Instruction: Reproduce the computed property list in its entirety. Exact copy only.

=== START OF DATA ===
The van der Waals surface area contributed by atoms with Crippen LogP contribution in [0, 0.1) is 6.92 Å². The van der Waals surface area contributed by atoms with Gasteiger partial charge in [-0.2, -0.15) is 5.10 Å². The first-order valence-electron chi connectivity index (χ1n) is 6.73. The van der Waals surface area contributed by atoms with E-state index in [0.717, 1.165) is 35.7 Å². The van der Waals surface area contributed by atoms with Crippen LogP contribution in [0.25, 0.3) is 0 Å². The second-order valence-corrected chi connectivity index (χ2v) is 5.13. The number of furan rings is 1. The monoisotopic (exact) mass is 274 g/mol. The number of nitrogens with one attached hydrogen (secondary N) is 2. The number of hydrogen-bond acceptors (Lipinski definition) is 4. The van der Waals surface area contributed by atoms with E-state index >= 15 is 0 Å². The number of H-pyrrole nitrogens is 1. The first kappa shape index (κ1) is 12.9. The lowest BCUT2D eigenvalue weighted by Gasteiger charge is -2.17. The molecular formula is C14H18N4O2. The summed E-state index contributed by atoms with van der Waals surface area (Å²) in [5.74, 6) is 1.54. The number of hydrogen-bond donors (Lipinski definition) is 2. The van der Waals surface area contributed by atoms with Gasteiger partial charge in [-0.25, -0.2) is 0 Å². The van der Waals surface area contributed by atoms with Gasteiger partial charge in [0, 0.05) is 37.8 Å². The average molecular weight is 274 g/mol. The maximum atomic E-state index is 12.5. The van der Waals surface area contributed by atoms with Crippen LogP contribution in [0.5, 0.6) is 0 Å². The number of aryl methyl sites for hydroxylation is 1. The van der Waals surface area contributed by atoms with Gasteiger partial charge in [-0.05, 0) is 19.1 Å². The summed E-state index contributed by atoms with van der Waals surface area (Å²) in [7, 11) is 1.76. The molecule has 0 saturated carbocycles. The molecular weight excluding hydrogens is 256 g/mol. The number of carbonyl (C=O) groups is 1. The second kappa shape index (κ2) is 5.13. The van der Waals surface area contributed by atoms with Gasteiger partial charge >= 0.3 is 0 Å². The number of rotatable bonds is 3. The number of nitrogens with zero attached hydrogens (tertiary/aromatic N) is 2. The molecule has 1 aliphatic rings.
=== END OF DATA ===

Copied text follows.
The van der Waals surface area contributed by atoms with Crippen LogP contribution in [0, 0.1) is 6.92 Å². The van der Waals surface area contributed by atoms with Gasteiger partial charge in [-0.2, -0.15) is 5.10 Å². The first-order valence-electron chi connectivity index (χ1n) is 6.73. The van der Waals surface area contributed by atoms with E-state index in [0.717, 1.165) is 35.7 Å². The van der Waals surface area contributed by atoms with Crippen LogP contribution in [0.25, 0.3) is 0 Å². The second-order valence-corrected chi connectivity index (χ2v) is 5.13. The number of furan rings is 1. The monoisotopic (exact) mass is 274 g/mol. The number of nitrogens with one attached hydrogen (secondary N) is 2. The number of hydrogen-bond acceptors (Lipinski definition) is 4. The van der Waals surface area contributed by atoms with E-state index >= 15 is 0 Å². The number of H-pyrrole nitrogens is 1. The first kappa shape index (κ1) is 12.9. The lowest BCUT2D eigenvalue weighted by Gasteiger charge is -2.17. The molecular formula is C14H18N4O2. The summed E-state index contributed by atoms with van der Waals surface area (Å²) in [5.74, 6) is 1.54. The number of hydrogen-bond donors (Lipinski definition) is 2. The van der Waals surface area contributed by atoms with Gasteiger partial charge in [-0.25, -0.2) is 0 Å². The van der Waals surface area contributed by atoms with Gasteiger partial charge in [0, 0.05) is 37.8 Å². The average molecular weight is 274 g/mol. The maximum atomic E-state index is 12.5. The van der Waals surface area contributed by atoms with Crippen LogP contribution in [0.5, 0.6) is 0 Å². The number of aryl methyl sites for hydroxylation is 1. The van der Waals surface area contributed by atoms with Gasteiger partial charge in [-0.05, 0) is 19.1 Å². The summed E-state index contributed by atoms with van der Waals surface area (Å²) in [7, 11) is 1.76. The molecule has 0 saturated carbocycles. The molecular weight excluding hydrogens is 256 g/mol. The number of carbonyl (C=O) groups is 1. The second kappa shape index (κ2) is 5.13. The van der Waals surface area contributed by atoms with Gasteiger partial charge >= 0.3 is 0 Å². The number of rotatable bonds is 3. The number of nitrogens with zero attached hydrogens (tertiary/aromatic N) is 2. The molecule has 1 aliphatic rings.